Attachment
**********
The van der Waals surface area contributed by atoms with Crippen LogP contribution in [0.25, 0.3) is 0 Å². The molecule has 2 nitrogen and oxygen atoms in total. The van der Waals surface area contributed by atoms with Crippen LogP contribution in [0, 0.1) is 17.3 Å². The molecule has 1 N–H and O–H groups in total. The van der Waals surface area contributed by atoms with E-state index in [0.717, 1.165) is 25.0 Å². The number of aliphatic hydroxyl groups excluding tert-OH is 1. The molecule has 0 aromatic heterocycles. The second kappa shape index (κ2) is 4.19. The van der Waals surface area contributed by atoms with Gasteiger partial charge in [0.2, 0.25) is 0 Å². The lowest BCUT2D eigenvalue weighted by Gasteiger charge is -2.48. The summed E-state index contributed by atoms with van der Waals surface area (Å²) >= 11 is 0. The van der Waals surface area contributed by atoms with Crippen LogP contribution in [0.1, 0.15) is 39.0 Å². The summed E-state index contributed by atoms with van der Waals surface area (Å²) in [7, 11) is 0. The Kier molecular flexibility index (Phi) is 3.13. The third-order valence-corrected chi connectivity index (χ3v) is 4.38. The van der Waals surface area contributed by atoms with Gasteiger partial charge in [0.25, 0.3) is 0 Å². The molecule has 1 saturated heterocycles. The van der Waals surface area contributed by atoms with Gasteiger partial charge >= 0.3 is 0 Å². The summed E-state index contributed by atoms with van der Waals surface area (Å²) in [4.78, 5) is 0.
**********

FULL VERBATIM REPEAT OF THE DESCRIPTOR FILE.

The van der Waals surface area contributed by atoms with Crippen LogP contribution in [0.25, 0.3) is 0 Å². The molecule has 2 nitrogen and oxygen atoms in total. The van der Waals surface area contributed by atoms with Crippen LogP contribution in [0, 0.1) is 17.3 Å². The molecule has 1 N–H and O–H groups in total. The van der Waals surface area contributed by atoms with E-state index in [0.717, 1.165) is 25.0 Å². The number of aliphatic hydroxyl groups excluding tert-OH is 1. The molecule has 0 aromatic heterocycles. The second kappa shape index (κ2) is 4.19. The van der Waals surface area contributed by atoms with Gasteiger partial charge in [0.2, 0.25) is 0 Å². The lowest BCUT2D eigenvalue weighted by Gasteiger charge is -2.48. The summed E-state index contributed by atoms with van der Waals surface area (Å²) >= 11 is 0. The van der Waals surface area contributed by atoms with Crippen LogP contribution in [0.1, 0.15) is 39.0 Å². The summed E-state index contributed by atoms with van der Waals surface area (Å²) in [7, 11) is 0. The Kier molecular flexibility index (Phi) is 3.13. The third-order valence-corrected chi connectivity index (χ3v) is 4.38. The van der Waals surface area contributed by atoms with Gasteiger partial charge in [0.25, 0.3) is 0 Å². The molecule has 1 saturated heterocycles. The van der Waals surface area contributed by atoms with Gasteiger partial charge >= 0.3 is 0 Å². The summed E-state index contributed by atoms with van der Waals surface area (Å²) in [4.78, 5) is 0.